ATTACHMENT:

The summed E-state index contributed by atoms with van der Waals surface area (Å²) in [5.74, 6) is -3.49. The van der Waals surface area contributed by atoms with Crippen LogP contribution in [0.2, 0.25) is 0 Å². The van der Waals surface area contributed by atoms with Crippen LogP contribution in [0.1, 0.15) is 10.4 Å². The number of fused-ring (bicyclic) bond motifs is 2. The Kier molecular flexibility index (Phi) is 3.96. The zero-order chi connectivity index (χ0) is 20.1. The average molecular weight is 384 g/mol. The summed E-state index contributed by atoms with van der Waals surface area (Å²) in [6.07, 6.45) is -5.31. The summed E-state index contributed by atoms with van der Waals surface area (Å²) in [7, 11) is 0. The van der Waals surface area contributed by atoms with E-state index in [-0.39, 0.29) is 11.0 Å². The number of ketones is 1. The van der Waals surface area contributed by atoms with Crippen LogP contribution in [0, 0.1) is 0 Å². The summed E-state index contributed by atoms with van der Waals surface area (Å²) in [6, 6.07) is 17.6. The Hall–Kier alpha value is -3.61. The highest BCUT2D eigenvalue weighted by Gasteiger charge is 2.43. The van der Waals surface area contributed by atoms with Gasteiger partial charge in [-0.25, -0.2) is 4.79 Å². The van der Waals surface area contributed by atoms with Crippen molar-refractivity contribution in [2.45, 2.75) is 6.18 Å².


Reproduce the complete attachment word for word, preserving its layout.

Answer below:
The summed E-state index contributed by atoms with van der Waals surface area (Å²) in [5.74, 6) is -3.49. The van der Waals surface area contributed by atoms with Crippen LogP contribution in [0.2, 0.25) is 0 Å². The van der Waals surface area contributed by atoms with Crippen LogP contribution in [0.1, 0.15) is 10.4 Å². The number of fused-ring (bicyclic) bond motifs is 2. The Kier molecular flexibility index (Phi) is 3.96. The zero-order chi connectivity index (χ0) is 20.1. The average molecular weight is 384 g/mol. The summed E-state index contributed by atoms with van der Waals surface area (Å²) in [6.07, 6.45) is -5.31. The summed E-state index contributed by atoms with van der Waals surface area (Å²) in [7, 11) is 0. The van der Waals surface area contributed by atoms with E-state index in [-0.39, 0.29) is 11.0 Å². The number of ketones is 1. The van der Waals surface area contributed by atoms with Crippen LogP contribution in [0, 0.1) is 0 Å². The summed E-state index contributed by atoms with van der Waals surface area (Å²) in [6, 6.07) is 17.6. The Hall–Kier alpha value is -3.61. The highest BCUT2D eigenvalue weighted by Gasteiger charge is 2.43. The van der Waals surface area contributed by atoms with Gasteiger partial charge in [-0.25, -0.2) is 4.79 Å². The van der Waals surface area contributed by atoms with Crippen molar-refractivity contribution in [2.45, 2.75) is 6.18 Å².